In summary, fixed-rate plans provide a level of certainty and stability in your energy charge since the price will not fluctuate over the life of your contract. If prices suddenly spike, you are protected because your rate is locked in. The flip side is that if rates drop over the life of your contract, you’ll be stuck paying the higher rate. You can incur steep cancellation fees if you change electricity plans or providers before the end of your contract term.
Electricity is deregulated in two Canadian provinces: Ontario and Alberta. Both markets showed price spikes in the first year of dereguation, but then settled down into a volatile but reasonably stable environment. Alberta's market is dominated by fossil fuel generation and as such reacts more closely to the price of natural gas. Ontario's generation mix is about 50% nuclear.[1]

Texas deregulated most of the state's electricity markets in 2002, a move aimed at lowering electricity costs by letting consumers choose their own electric power providers and their own plans. Some parts of Texas continued to be regulated, including those that get power from municipal utilities, electric cooperatives and investor-owned utilities that operate outside the state's primary power grid.
As of April 2014, 16 U.S. states and the District of Columbia have deregulated electricity markets. Along with aforementioned Maryland and Texas, electricity deregulation is current in Connecticut, Delaware, Illinois, Maine, Massachusetts, Michigan, Montana, New Hampshire, New Jersey, New York, Ohio, Oregon, Pennsylvania, and Rhode Island. Seven additional U.S. states began the process of electricity deregulation but have suspended efforts: Arizona, Arkansas, California, Nevada, New Mexico, Virginia, and Wyoming.[5]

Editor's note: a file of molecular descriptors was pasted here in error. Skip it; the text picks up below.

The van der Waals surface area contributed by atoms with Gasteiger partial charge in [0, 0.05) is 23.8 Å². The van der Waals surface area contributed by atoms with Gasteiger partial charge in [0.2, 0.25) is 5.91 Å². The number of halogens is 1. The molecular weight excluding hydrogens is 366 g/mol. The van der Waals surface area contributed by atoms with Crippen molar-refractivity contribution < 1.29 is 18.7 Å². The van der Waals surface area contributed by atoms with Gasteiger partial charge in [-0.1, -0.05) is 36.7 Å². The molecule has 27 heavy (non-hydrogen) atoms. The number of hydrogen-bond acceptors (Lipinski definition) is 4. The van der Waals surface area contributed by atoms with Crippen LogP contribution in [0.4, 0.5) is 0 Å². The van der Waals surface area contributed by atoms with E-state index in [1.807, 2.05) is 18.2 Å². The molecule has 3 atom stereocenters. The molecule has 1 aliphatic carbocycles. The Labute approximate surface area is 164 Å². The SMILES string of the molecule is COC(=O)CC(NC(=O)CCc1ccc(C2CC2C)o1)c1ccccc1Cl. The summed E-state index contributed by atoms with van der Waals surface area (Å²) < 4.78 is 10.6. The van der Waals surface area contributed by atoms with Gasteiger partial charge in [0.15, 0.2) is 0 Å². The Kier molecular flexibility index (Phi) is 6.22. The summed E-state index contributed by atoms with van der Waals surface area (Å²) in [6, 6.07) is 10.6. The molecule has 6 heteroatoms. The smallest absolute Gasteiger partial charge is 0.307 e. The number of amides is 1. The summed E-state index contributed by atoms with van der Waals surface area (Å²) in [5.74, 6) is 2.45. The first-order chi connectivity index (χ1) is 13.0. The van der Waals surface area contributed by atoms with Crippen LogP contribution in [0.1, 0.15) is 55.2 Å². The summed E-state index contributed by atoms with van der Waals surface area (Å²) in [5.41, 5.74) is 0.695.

According to the EIA, the average American household uses 897 kWh of energy per month. Knowing that number, and how your own home’s usage compares, provides insight into the amount of energy you use per device. Our Energy Estimator will show you why simple changes like programming your thermostat or turning off televisions and computers when not in use will help lower energy costs.
*Only new customer successful enrollments with Constellation. Cards are issued by Virtual Rewards Center. Valid email address required for receipt of Gift card. Gift cards will not have cash access. For any questions about your Gift card, call our customer care team at 1-877-997-9995. The listed merchants are in no way affiliated with Constellation nor are the listed merchants to be considered sponsors or co-sponsors of this program. Use of merchant names and/or logos is by the permission of each respective merchant and all trademarks are the property of their respective owners. Terms and conditions are applied to gift cards/certificates. Please see the merchant gift card/gift certificate for additional terms and conditions, which are subject to change at merchant's sole discretion. Constellation will share your name and email address with Virtual Reward Center for reward fulfillment only. Reward link expires in 3 months.
Before 1997, all energy services were provided by the utility with prices regulated by the Public Utility Commission to match the wholesale price of energy – subject to change as often as once a month. Following the law’s passage, however, prices became “deregulated”, meaning alternative suppliers could provide energy supply at different rates than the PUC-approved price of energy.
In early 1882, Edison opened the world’s first steam-powered electricity generating station at Holborn Viaduct in London, where he had entered into an agreement with the City Corporation for a period of three months to provide street lighting. In time he had supplied a number of local consumers with electric light. The method of supply was direct current (DC).
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